A transgender woman who alleged discrimination at a residential drug rehabilitation may proceed with her suit, Brooklyn Supreme Court Justice Debra Silber ruled. Sabrina Wilson, a male-to-female transgender woman, fled Phoenix House, a drug detoxification and rehabilitation center with facilities located throughout New York, including three in Brooklyn, after, according to a news report, “being denied the ability to fully express her female identity.”
Wilson, 32, was arrested in 2008 on a drug offense and agreed to enroll in a drug rehab center in lieu of prison. Having been diagnosed with gender identity disorder when she was 16, Wilson had struggled with her identity for years and had yet to make the physical transformation from male to female. Upon arriving at Phoenix House, Wilson made it clear to Phoenix House staff that while she is biologically male, she “identifies with the female gender.” Notwithstanding her gender identification, Wilson was required to use the male restrooms and sit with the male population during group sessions, because Wilson is actually male, and was told to remove her wigs, makeup and high heels despite the fact that biological women wear able to don such attire.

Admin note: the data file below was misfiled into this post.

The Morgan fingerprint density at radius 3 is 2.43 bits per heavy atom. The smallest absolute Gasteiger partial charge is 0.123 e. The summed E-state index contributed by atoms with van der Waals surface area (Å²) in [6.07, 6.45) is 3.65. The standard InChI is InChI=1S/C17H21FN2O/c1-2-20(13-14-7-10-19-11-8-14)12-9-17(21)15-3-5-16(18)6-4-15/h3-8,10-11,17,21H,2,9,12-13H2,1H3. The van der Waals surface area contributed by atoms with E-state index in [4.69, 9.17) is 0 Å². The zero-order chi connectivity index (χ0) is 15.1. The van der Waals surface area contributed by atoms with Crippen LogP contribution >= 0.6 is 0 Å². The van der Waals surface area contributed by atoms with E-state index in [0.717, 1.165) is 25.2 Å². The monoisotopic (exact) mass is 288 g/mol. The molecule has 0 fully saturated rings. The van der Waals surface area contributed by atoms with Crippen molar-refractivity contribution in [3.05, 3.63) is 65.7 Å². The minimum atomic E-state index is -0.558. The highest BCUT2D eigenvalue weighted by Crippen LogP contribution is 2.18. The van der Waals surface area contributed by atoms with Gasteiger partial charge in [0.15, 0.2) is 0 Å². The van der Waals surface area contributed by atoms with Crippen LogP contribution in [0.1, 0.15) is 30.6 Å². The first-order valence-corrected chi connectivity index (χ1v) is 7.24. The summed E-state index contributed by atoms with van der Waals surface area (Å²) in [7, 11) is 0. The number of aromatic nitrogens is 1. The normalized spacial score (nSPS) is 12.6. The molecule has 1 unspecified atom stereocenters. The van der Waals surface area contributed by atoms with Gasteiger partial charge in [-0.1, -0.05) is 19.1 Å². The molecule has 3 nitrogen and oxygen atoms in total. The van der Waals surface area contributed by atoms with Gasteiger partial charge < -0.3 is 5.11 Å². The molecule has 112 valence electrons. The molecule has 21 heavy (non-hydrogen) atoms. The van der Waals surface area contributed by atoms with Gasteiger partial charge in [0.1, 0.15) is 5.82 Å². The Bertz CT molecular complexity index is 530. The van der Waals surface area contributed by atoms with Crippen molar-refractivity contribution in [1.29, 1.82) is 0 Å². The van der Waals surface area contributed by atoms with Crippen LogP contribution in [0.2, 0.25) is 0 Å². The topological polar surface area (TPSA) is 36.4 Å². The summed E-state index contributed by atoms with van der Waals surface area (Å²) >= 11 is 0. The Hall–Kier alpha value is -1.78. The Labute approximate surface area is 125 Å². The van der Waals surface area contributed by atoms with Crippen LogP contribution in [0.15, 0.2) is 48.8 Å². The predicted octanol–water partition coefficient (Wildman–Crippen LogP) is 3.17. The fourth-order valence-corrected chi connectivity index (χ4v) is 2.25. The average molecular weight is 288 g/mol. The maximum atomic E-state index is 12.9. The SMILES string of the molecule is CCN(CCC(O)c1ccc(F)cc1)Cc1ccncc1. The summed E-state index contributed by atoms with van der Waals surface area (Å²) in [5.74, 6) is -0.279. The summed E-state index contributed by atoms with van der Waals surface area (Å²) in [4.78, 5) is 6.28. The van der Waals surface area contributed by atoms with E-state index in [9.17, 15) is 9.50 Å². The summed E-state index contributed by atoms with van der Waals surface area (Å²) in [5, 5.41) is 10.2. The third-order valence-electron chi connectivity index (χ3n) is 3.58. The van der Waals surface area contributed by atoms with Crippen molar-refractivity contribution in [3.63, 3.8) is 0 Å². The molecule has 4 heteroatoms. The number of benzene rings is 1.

Wilson asserted that a counselor advised her that “”[w]e can’t suit your needs as a transgender in our program,” and a program that did “meet her needs” was not located by Phoenix House. Wilson subsequently fled Phoenix House and was sentenced to 2½ years in prison. Wilson then sued, alleging that Phoenix House discriminated against her based on her sexual orientation as well as her disability of gender identification disorder.
Silber deduced that Wilson encountered “gender discrimination” for failing to “conform to stereotypical gender norms.” Therefore, as transgender individuals “transgress society’s gender norms in some manner,” Silber said, they should be granted a higher level of protection against discrimination and afforded the court’s protection for “aid or redress.” It is not clear whether this was under a claim for sex discrimination or sexual orientation discrimination, as we could not obtain the decision.
Phoenix House proffered the argument that they could not have discriminated against Wilson because Wilson did not suffer from a disability and if, in the alternative, Wilson did possess a disability but it was not made known to Phoenix House. Silber dismissed this argument, stating that “[g]ender Identity Disorder is a disability under both the New York State Human Rights Law and the New York City Human Rights Law,” and therefore Wilson was afforded the protections of these relevant statutes.